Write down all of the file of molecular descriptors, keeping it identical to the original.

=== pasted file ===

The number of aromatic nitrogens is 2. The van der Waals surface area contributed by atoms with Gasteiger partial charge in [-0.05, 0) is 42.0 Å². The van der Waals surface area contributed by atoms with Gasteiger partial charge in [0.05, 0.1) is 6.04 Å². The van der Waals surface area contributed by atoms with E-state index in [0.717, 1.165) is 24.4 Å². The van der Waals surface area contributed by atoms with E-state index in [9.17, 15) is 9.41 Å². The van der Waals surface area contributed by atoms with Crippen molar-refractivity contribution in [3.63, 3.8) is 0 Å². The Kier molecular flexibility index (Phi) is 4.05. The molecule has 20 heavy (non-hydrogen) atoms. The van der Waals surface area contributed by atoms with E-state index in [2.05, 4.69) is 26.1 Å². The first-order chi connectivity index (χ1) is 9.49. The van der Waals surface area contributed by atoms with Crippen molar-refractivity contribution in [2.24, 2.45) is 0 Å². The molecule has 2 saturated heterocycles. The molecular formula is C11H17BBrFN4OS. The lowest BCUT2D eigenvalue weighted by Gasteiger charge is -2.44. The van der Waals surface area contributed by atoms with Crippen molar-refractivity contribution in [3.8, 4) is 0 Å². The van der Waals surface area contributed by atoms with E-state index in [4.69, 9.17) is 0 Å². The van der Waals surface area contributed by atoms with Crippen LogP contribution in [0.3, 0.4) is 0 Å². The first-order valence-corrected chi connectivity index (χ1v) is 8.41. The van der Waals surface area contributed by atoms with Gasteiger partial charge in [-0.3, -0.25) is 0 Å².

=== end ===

The number of aromatic nitrogens is 2. The van der Waals surface area contributed by atoms with Gasteiger partial charge in [-0.05, 0) is 42.0 Å². The van der Waals surface area contributed by atoms with Gasteiger partial charge in [0.05, 0.1) is 6.04 Å². The van der Waals surface area contributed by atoms with E-state index in [0.717, 1.165) is 24.4 Å². The van der Waals surface area contributed by atoms with E-state index in [9.17, 15) is 9.41 Å². The van der Waals surface area contributed by atoms with Crippen molar-refractivity contribution in [3.63, 3.8) is 0 Å². The Kier molecular flexibility index (Phi) is 4.05. The molecule has 20 heavy (non-hydrogen) atoms. The van der Waals surface area contributed by atoms with E-state index in [2.05, 4.69) is 26.1 Å². The first-order chi connectivity index (χ1) is 9.49. The van der Waals surface area contributed by atoms with Crippen molar-refractivity contribution in [2.24, 2.45) is 0 Å². The molecule has 2 saturated heterocycles. The molecular formula is C11H17BBrFN4OS. The lowest BCUT2D eigenvalue weighted by Gasteiger charge is -2.44. The van der Waals surface area contributed by atoms with Crippen molar-refractivity contribution in [3.8, 4) is 0 Å². The van der Waals surface area contributed by atoms with E-state index in [4.69, 9.17) is 0 Å². The van der Waals surface area contributed by atoms with Crippen LogP contribution in [0.3, 0.4) is 0 Å². The first-order valence-corrected chi connectivity index (χ1v) is 8.41. The van der Waals surface area contributed by atoms with Gasteiger partial charge in [-0.3, -0.25) is 0 Å².